migrant August 19, 2016


Being Asian myself, I have experience and seen many of the struggles we face when we first migrate to the United States. From difference in the way we speak, getting used to the food, and getting over homesickness, and many other cultural and ideological differences between the east and west, we delve in to the adjustments many Asians face when migrating. Some of you fellow Asians out there might say “what the hell is this guy talking about” if so, you either came here young enough to adjust easily or was born here, to actually know the full gravity of how this feels you will need to be someone who enjoyed life enough back in the old country before coming here. So here are a few things that I and some of my friends experience when first getting here. For those who need immigration bail bonds check out these guys.

Food is like the first thing you need to adjust to when first getting here, sure now there are a lot of markets that offer Asian ingredients, but you can’t exactly go home to eat or look for an Asian restaurant every time. So you have to get used to western food, which at first you really enjoy, because back home it was something you enjoy once in a while which made it a bit special, but after some time you start to crave for the food you grew up with. But again after some time you get used to it and you continue on living your life, and somehow it becomes a bit reversed the food from your home country becomes that special thing you get only once in a while.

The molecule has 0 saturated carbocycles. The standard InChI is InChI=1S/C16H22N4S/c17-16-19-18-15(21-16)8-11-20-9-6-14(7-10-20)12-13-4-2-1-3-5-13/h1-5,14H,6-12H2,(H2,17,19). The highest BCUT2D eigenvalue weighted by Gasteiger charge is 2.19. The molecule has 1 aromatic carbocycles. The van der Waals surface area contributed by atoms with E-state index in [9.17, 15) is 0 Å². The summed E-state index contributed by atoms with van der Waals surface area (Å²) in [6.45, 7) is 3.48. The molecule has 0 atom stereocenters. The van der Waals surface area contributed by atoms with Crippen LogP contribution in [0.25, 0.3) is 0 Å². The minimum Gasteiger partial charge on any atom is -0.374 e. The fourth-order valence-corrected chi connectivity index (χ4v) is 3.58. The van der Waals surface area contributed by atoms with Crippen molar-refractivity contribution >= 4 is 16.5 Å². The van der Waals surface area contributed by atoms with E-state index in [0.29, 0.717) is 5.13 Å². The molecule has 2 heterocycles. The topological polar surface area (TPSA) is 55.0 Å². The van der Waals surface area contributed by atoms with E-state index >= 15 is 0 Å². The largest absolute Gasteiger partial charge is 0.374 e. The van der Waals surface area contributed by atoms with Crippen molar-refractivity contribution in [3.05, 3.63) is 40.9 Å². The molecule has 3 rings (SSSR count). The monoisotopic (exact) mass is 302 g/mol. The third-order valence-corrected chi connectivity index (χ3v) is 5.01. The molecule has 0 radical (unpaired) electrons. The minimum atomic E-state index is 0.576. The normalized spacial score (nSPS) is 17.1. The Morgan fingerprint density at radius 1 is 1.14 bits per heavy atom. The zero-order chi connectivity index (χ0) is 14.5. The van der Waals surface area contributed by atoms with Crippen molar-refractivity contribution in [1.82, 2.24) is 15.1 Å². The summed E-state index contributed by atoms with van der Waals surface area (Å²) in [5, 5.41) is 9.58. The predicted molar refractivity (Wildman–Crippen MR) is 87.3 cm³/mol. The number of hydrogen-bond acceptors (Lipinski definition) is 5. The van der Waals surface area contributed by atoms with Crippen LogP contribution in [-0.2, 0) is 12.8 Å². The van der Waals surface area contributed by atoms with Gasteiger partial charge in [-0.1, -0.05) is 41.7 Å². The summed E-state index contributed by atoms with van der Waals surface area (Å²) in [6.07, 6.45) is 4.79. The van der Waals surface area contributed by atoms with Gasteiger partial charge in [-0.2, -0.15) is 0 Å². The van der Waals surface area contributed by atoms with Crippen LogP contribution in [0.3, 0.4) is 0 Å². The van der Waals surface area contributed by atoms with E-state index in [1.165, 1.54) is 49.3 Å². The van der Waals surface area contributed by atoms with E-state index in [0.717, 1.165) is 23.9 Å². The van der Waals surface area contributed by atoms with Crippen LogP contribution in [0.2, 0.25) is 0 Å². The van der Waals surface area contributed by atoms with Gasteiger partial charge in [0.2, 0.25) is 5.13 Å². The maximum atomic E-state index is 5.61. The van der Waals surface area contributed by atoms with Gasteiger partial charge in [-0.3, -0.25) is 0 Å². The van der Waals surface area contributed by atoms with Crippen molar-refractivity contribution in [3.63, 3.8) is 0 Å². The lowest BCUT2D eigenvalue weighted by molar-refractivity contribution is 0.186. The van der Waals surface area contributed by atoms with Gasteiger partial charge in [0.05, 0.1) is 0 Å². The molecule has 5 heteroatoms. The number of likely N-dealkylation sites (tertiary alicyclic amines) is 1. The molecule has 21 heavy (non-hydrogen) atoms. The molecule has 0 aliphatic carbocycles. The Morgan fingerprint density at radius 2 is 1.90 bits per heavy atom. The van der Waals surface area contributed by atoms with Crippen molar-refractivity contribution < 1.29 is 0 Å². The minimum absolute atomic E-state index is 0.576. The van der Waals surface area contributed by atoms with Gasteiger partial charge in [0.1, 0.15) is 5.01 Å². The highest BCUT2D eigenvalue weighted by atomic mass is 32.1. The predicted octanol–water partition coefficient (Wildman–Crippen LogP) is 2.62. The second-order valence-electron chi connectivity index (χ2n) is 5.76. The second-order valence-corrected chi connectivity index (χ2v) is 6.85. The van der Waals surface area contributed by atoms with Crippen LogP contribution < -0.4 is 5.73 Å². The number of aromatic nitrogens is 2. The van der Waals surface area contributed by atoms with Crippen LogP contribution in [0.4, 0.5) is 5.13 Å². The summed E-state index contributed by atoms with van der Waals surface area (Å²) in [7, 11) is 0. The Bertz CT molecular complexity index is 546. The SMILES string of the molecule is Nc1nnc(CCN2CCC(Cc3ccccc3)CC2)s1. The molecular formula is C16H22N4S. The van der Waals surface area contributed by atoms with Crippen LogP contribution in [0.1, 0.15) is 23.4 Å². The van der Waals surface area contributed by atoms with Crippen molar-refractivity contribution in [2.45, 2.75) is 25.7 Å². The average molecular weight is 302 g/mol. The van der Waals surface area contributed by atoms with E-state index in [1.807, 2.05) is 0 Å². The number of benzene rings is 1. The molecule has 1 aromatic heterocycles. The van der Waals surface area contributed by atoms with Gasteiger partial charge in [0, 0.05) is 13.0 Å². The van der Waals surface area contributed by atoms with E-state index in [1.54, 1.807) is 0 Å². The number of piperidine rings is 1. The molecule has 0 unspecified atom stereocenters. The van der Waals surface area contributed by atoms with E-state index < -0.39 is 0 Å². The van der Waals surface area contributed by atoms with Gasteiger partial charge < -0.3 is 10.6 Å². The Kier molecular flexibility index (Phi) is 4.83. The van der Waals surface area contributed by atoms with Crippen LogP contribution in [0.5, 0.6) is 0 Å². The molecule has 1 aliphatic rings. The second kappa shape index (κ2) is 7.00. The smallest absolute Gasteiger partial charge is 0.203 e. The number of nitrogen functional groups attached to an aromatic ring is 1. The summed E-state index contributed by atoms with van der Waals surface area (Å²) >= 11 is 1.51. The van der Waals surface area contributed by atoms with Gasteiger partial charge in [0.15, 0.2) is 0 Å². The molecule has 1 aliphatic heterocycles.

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Another thing is respect to elders and teachers. I am not saying that Americans are rude to their elders and teachers, the culture is just incredibly different. Most Asian countries are very respectful to anyone above them, by age, rank, or anything of the like, having specific honorifics for elders and such, and a clear line is drawn. But here that line is almost nonexistent, or at least in our eyes. Though we later on see that you have your own way, some sort of mutual understanding, and we get used to doing the same thing ourselves. But if you are Asian and you will be visiting Asia sometime soon, be sure to follow the whole honorifics and respect of the country or you might be seen in a very negative light. (And I am sugarcoating it, you don’t want your Asian grandmother to tell you to fetch her a stick)

Funny enough though, when you are young the whole racism thing, though still present, is quite rare. Sure you might still get targeted for bullying, but most of the time it’s equally the same as anyone else, if you handle it properly it won’t really be a problem, if it does get a bit problematic though don’t be afraid to seek help.

There are a lot of things that you experience your first few years away from the home and culture you are used to, but as always people adapt. The struggle is real, but often times these things are just minor stuff, remember that old saying “When in Rome…”